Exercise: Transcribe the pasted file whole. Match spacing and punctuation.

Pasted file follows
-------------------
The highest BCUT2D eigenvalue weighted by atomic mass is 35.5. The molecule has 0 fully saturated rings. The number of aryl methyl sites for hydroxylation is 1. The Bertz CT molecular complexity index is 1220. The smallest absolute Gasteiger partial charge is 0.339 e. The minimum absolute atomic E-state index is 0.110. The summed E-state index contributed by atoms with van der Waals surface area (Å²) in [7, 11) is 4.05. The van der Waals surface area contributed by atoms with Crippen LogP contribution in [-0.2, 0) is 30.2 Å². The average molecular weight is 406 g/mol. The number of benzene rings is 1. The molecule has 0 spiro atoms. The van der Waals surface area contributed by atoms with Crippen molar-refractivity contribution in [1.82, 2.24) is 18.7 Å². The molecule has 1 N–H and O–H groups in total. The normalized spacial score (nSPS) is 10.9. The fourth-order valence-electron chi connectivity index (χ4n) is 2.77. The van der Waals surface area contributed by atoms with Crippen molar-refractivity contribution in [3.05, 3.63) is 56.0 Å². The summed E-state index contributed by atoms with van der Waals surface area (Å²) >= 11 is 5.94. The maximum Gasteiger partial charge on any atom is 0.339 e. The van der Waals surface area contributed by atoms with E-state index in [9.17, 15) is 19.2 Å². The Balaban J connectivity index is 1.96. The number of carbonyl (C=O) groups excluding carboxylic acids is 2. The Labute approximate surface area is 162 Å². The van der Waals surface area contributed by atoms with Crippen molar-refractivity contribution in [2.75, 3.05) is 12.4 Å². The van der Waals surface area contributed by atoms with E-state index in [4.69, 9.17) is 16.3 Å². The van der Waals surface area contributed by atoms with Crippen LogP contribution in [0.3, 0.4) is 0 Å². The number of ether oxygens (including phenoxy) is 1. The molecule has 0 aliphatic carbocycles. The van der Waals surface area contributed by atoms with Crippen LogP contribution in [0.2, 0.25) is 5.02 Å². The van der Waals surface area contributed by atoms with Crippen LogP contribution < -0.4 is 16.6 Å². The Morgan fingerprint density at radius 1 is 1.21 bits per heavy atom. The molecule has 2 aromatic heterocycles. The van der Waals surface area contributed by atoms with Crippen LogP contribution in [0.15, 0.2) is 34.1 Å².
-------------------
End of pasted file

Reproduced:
The highest BCUT2D eigenvalue weighted by atomic mass is 35.5. The molecule has 0 fully saturated rings. The number of aryl methyl sites for hydroxylation is 1. The Bertz CT molecular complexity index is 1220. The smallest absolute Gasteiger partial charge is 0.339 e. The minimum absolute atomic E-state index is 0.110. The summed E-state index contributed by atoms with van der Waals surface area (Å²) in [7, 11) is 4.05. The van der Waals surface area contributed by atoms with Crippen LogP contribution in [-0.2, 0) is 30.2 Å². The average molecular weight is 406 g/mol. The number of benzene rings is 1. The molecule has 0 spiro atoms. The van der Waals surface area contributed by atoms with Crippen molar-refractivity contribution in [1.82, 2.24) is 18.7 Å². The molecule has 1 N–H and O–H groups in total. The normalized spacial score (nSPS) is 10.9. The fourth-order valence-electron chi connectivity index (χ4n) is 2.77. The van der Waals surface area contributed by atoms with Crippen molar-refractivity contribution in [3.05, 3.63) is 56.0 Å². The summed E-state index contributed by atoms with van der Waals surface area (Å²) >= 11 is 5.94. The maximum Gasteiger partial charge on any atom is 0.339 e. The van der Waals surface area contributed by atoms with E-state index in [9.17, 15) is 19.2 Å². The Balaban J connectivity index is 1.96. The number of carbonyl (C=O) groups excluding carboxylic acids is 2. The Labute approximate surface area is 162 Å². The van der Waals surface area contributed by atoms with Crippen molar-refractivity contribution in [2.75, 3.05) is 12.4 Å². The van der Waals surface area contributed by atoms with E-state index in [4.69, 9.17) is 16.3 Å². The van der Waals surface area contributed by atoms with Crippen LogP contribution in [0.3, 0.4) is 0 Å². The number of ether oxygens (including phenoxy) is 1. The molecule has 0 aliphatic carbocycles. The van der Waals surface area contributed by atoms with Crippen LogP contribution in [0.2, 0.25) is 5.02 Å². The van der Waals surface area contributed by atoms with Crippen LogP contribution < -0.4 is 16.6 Å². The Morgan fingerprint density at radius 1 is 1.21 bits per heavy atom. The molecule has 2 aromatic heterocycles. The van der Waals surface area contributed by atoms with Crippen LogP contribution in [0.15, 0.2) is 34.1 Å².